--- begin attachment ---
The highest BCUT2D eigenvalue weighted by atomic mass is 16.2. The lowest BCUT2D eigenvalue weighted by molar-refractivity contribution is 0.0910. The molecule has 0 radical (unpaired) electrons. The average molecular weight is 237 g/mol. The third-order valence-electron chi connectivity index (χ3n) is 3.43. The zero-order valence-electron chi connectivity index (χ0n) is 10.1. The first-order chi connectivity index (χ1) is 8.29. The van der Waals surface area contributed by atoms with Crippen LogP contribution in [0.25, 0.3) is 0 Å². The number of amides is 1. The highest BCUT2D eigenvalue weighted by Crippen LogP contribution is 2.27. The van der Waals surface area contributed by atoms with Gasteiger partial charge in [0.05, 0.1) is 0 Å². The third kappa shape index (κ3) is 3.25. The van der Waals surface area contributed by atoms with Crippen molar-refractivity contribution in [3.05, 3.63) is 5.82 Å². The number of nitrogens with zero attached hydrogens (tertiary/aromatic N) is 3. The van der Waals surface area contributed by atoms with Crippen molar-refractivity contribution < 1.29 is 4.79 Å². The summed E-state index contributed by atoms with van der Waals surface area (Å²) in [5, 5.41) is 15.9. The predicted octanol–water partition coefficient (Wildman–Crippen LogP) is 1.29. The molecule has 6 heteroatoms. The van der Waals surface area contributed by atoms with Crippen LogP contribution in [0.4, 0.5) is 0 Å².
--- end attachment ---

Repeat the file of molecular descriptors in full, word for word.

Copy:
The highest BCUT2D eigenvalue weighted by atomic mass is 16.2. The lowest BCUT2D eigenvalue weighted by molar-refractivity contribution is 0.0910. The molecule has 0 radical (unpaired) electrons. The average molecular weight is 237 g/mol. The third-order valence-electron chi connectivity index (χ3n) is 3.43. The zero-order valence-electron chi connectivity index (χ0n) is 10.1. The first-order chi connectivity index (χ1) is 8.29. The van der Waals surface area contributed by atoms with Crippen LogP contribution in [0.25, 0.3) is 0 Å². The number of amides is 1. The highest BCUT2D eigenvalue weighted by Crippen LogP contribution is 2.27. The van der Waals surface area contributed by atoms with Gasteiger partial charge in [0.05, 0.1) is 0 Å². The third kappa shape index (κ3) is 3.25. The van der Waals surface area contributed by atoms with Crippen molar-refractivity contribution in [3.05, 3.63) is 5.82 Å². The number of nitrogens with zero attached hydrogens (tertiary/aromatic N) is 3. The van der Waals surface area contributed by atoms with Crippen molar-refractivity contribution < 1.29 is 4.79 Å². The summed E-state index contributed by atoms with van der Waals surface area (Å²) in [5, 5.41) is 15.9. The predicted octanol–water partition coefficient (Wildman–Crippen LogP) is 1.29. The molecule has 6 heteroatoms. The van der Waals surface area contributed by atoms with Crippen LogP contribution in [0.4, 0.5) is 0 Å².